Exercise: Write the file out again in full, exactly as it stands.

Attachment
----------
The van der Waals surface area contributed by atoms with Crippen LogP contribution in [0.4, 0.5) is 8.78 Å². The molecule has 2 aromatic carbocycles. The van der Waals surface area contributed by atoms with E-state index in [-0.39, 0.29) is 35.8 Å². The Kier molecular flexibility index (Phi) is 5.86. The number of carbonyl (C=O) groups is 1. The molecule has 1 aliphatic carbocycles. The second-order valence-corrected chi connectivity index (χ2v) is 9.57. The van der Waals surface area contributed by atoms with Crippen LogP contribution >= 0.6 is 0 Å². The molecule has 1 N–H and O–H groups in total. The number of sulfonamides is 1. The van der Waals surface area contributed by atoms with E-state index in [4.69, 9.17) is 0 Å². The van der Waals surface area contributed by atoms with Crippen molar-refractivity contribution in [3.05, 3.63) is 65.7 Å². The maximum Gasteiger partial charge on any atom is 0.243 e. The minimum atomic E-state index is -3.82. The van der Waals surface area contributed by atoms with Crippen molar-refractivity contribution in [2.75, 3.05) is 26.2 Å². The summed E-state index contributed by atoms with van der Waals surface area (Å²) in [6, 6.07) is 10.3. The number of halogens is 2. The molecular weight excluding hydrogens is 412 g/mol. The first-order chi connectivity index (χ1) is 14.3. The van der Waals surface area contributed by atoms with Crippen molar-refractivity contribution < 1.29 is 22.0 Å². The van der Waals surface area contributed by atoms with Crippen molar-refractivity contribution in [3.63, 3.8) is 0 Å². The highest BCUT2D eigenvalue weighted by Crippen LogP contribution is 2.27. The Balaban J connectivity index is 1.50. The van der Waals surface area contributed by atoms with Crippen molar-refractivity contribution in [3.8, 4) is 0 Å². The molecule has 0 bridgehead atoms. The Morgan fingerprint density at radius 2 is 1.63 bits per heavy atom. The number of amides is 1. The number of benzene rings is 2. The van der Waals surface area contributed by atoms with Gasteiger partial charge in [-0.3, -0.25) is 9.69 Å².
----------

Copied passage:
The van der Waals surface area contributed by atoms with Crippen LogP contribution in [0.4, 0.5) is 8.78 Å². The molecule has 2 aromatic carbocycles. The van der Waals surface area contributed by atoms with E-state index in [-0.39, 0.29) is 35.8 Å². The Kier molecular flexibility index (Phi) is 5.86. The number of carbonyl (C=O) groups is 1. The molecule has 1 aliphatic carbocycles. The second-order valence-corrected chi connectivity index (χ2v) is 9.57. The van der Waals surface area contributed by atoms with Crippen LogP contribution >= 0.6 is 0 Å². The molecule has 1 N–H and O–H groups in total. The number of sulfonamides is 1. The van der Waals surface area contributed by atoms with E-state index in [4.69, 9.17) is 0 Å². The van der Waals surface area contributed by atoms with Crippen molar-refractivity contribution in [3.05, 3.63) is 65.7 Å². The maximum Gasteiger partial charge on any atom is 0.243 e. The minimum atomic E-state index is -3.82. The van der Waals surface area contributed by atoms with Crippen molar-refractivity contribution in [2.75, 3.05) is 26.2 Å². The summed E-state index contributed by atoms with van der Waals surface area (Å²) in [6, 6.07) is 10.3. The number of halogens is 2. The molecular weight excluding hydrogens is 412 g/mol. The first-order chi connectivity index (χ1) is 14.3. The van der Waals surface area contributed by atoms with Crippen molar-refractivity contribution < 1.29 is 22.0 Å². The van der Waals surface area contributed by atoms with Crippen molar-refractivity contribution in [3.63, 3.8) is 0 Å². The highest BCUT2D eigenvalue weighted by Crippen LogP contribution is 2.27. The Balaban J connectivity index is 1.50. The van der Waals surface area contributed by atoms with Crippen molar-refractivity contribution in [3.8, 4) is 0 Å². The molecule has 0 bridgehead atoms. The Morgan fingerprint density at radius 2 is 1.63 bits per heavy atom. The number of amides is 1. The number of benzene rings is 2. The van der Waals surface area contributed by atoms with Gasteiger partial charge in [-0.3, -0.25) is 9.69 Å².